This is the brass Autocar truck nameplate shown below, which was originally painted black as shown above.  Original Autocar truck nameplates are scarce.

This is an Autocar truck nameplate (1908-1926)   mjs
Size: 191mm wide 58mm high    MM: None

The Autocar truck nameplate is also seen in the following original photo of a truck on the Autocar stand at the 1910 Newark Auto Show:

Autocar stand at auto show (1910)   dpl

Close-up showing Autocar truck with dashboard nameplate (1910) dpl

The Autocar passenger car seen behind the Autocar truck in the above photo displays "The Autocar" logo as a brass radiator script. This script is seen on Ardmore passenger cars in other original photos from 1910. It is likely that some Autocar trucks and buses may have also displayed "The Autocar" on a brass script on the front of the dash, see surviving 1912 Autocar bus shown below. This Autocar bus also shows "The Autocar" nameplates mounted on the lower dash and on the body sides below the driver's seat:

Autocar bus with script & dash and body side nameplates (1912)    hemmings

This is a brass Autocar dash scripts. Original Autocar scripts are rare.

This is an Autocar dash script (c1910-1912)    sam
Size: 306mm wide  

"The Autocar" nameplate shown earlier continued to be displayed on the front of the dash and on the body sides or on the main chassis side frame members, as can be seen in the following advertisement illustration:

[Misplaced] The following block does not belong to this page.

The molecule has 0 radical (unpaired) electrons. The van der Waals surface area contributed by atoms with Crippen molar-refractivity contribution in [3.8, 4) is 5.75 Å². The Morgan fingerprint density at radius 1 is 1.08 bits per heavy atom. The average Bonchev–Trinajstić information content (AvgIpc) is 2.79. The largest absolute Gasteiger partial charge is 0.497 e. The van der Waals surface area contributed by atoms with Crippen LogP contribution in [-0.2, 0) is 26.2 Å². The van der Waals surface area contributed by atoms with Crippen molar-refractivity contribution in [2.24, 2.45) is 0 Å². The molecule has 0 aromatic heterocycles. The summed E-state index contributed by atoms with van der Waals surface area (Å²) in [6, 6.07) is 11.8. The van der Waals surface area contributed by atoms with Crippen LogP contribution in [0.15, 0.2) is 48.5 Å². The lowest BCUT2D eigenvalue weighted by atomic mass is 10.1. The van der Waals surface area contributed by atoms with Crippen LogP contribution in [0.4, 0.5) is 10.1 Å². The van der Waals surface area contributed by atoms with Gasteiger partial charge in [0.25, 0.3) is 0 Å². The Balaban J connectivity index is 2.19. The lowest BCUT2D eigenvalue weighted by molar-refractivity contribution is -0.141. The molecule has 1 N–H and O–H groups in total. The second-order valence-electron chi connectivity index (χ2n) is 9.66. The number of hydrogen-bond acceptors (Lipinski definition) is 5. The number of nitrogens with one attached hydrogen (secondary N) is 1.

Autocar truck ad showing nameplates (1916) ebay

The iconic bow-tie Autocar emblem, shown above at the top of this post, is reported to have first appeared in 1919 when a new range of 2-ton to 5-ton capacity Autocar trucks were introduced, although I have been unable to find an original illustration from 1919 showing this emblem. This may have been introduced in late 1919 for the 1920 model year. If you have a dated illustration of the Autocar bow-tie emblem from 1919, please let me know, in order to update this post. 

The following advertisement from 1920 shows an Autocar truck displaying a radiator emblem with "The Autocar" logo but it has a narrow oval shape rather than a bow-tie shape:

Autocar truck ad with rad emblem (1920)  sep

Close-up showing radiator emblem (1920)